The idea of bringing a little one along on a day trip is daunting.
Where to go that will capture their interest, what to bring, what to do…
No longer can the carefree couple be truly carefree. A lot of planning goes into the whole process of taking a day trip when bringing a little one along.
That said, taking a day trip with a little one isn’t impossible, nor is it difficult to plan. It just takes a little extra prep the first couple of times and once everything is in place, it should be a breeze each time you want to take a trip.
Prepping a “Go Bag”
The quintessential item that should come along each trip, besides a diaper bag, is what I like to call a “go bag.” This bag is filled with books, toys, activities, and snacks that are age appropriate and “special” because they solely reside in this bag and aren’t for play at any other time.
I try to swap out a different and legitimately new toy each time to keep the bag somewhat fresh, but only if I have the time to pick something up. If not, the novelty of the bag tends to be enough.
In Jai’s Go Bag:
- Small pots of non-toxic “dough”
- Water marker and activity set
- Several small figurines
- Wooden noisemaker (that isn’t too obnoxious for us)
- Wooden car
- Special stuffed animal
- Pipe cleaners
- Board books
- Stretchy string ball
- Non-perishable snacks that can sit between trips without going bad (and easy to use in the car)
I try to keep everything tactile in nature at this point because Jai is very touch-oriented. As he gets older, I will probably switch in some books and more activity sets that are easy to handle in the car.
As a last resort, we bring a tablet pre-loaded with some of Jai’s favorite movies so we can hand it to him if he is unable to occupy his time with everything in the bag. This is especially ideal for air travel where we’re in confined spaces and loud noises.
Don’t Forget the Essentials
Besides a go bag, I make sure to pack at least two extra outfits: one for warm weather and one for cold/after getting wet. While I try to pack light, I do include several other items in the vehicle to have within reach or easy to get when we stop:
- Diaper bag
- Plastic bag for dirty/wet clothing storage
- Snacks (in addition to what is in the go bag)
- Water or Favorite Drink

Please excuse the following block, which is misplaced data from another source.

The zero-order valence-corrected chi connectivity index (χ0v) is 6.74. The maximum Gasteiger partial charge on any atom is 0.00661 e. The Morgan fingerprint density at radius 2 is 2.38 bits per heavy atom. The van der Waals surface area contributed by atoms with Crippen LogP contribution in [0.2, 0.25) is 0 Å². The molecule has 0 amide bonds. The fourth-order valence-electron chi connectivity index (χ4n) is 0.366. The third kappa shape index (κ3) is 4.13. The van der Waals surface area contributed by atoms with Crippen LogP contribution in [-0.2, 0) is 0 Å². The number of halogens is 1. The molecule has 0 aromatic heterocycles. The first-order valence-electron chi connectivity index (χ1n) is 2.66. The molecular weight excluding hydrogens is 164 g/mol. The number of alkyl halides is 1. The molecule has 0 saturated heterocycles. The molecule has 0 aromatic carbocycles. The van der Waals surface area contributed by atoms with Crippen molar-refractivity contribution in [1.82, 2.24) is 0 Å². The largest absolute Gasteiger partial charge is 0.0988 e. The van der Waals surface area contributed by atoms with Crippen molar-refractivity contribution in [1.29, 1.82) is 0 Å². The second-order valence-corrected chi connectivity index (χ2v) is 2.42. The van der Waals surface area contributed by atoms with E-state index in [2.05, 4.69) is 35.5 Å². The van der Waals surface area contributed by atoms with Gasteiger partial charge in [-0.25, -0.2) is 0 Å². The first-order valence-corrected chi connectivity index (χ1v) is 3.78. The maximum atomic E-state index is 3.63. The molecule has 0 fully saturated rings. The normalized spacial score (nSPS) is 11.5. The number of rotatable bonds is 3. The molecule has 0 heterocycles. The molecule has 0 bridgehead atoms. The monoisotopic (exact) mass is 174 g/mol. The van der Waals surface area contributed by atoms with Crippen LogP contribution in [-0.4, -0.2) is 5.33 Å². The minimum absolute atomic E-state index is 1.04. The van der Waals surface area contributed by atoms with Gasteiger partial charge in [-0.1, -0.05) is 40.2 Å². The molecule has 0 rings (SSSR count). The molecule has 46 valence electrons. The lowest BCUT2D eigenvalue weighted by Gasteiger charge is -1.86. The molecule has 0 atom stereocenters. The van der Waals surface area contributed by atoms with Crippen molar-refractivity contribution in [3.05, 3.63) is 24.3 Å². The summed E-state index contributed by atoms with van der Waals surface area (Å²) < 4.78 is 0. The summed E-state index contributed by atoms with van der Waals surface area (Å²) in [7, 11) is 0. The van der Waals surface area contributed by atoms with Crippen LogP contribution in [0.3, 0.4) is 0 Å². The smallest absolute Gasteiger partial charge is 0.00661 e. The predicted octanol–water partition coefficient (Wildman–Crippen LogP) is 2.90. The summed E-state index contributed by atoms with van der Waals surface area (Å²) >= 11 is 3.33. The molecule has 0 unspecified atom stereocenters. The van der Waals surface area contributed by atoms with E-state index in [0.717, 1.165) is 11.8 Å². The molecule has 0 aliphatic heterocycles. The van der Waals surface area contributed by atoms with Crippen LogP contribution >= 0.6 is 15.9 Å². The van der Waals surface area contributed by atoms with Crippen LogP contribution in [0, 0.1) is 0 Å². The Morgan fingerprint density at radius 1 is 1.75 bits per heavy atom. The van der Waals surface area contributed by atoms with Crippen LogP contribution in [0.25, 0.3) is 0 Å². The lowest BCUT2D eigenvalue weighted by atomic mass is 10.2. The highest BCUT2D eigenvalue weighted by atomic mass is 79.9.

- Cooler to store stuff for “long-term”
By having a list like this with all the bags mostly packed, it’s easy to say one day “let’s go on a day trip” and go with minimal prep. All we have to gather is perishable snacks, drinks, and restock any of the important bags.
Start off Small & Local
For the first couple of trips, we try not to go farther than an hour’s ride.
This is to gauge Jai’s interest and ability to sit in the vehicle for extended periods of time. Last year, for the solar eclipse, we went beyond our temporal boundaries and while he handled it like a champ, it was still difficult for him on the drive back (it took triple the time to get home because traffic was so bad).
Jai is older so he can handle longer trips but I try to keep in mind that there are plenty of options even within an hour’s drive from us. If we have to alter our plans either do to interest, weather, or traffic – it’s easy to adjust without causing too much disappointment.
Supporting small and local businesses is also a great idea, not just for holiday gifts. We have found some of the more unique and interesting sites and shops by keeping our day trips local.
Each trip pushes us a little farther, and like for our own trips alone, we try not to exceed 3 hours travel time. With a little three hour trip, it can actually take much longer than that because we have to stop for food, stretching, and diaper changes along the way.
Plan Along the Way
If I am able to, I try to figure out our route ahead of time.
Sometimes we have to make adjustments on the fly due to detours, but if I know there’s a town with stuff to do an hour into the trip, we stop there to let Jai out of the car for a little bit. Toddlers need to stretch their legs and get their antsy feelings out, which can help them nap for part of the trip, along with diaper changes and a chance to eat while unrestrained in the car seat.
It’s also a great time for an impromptu picnic, restaurant stop, or park play. By emphasizing the adventure aspect of the trip it makes the stops fun and interesting for both child and adults.
Yet Again, Flexibility is the Name of the Game
Maintaining flexibility towards Jai’s mood and interest level is key to making a day trip successful. Having absolutely no expectations or firm plans helps keep the trip stress-free. With the solar eclipse, we were going to a specific destination at a specific time, so there was little flexibility as far as that was concerned.
But when it came time to leave? We took the adventure all over the local states and went where traffic would take us. We saw some beautiful vistas, funky small towns, and creepy gas stations along the way – but it was fun. We made sure to stop when Jai needed some time out of his car seat and try to stay relaxed when we encountered bumper-to-bumper traffic. It was still stressful, but a lot less stressful if we stuck to a schedule to get back home.
If we ever get the sense that Jai is not enjoying himself or is ready to go home, regardless of how long it took to get there or money spent, we head back home. It isn’t about giving in to him in a spoiled child sense but respecting his autonomy as a little person. Sometimes as adults, you’ve had enough of a certain place and you decide to head home. Because he isn’t capable of heading home on his own, we have to make that decision for him. By showing him that respect for his feelings and desires, it will hopefully make future day trips enjoyable because he knows to trust us.
What types of day trips do you take with your little ones? How do they go and what do you do to occupy their time? Leave a comment with your tips and tricks.
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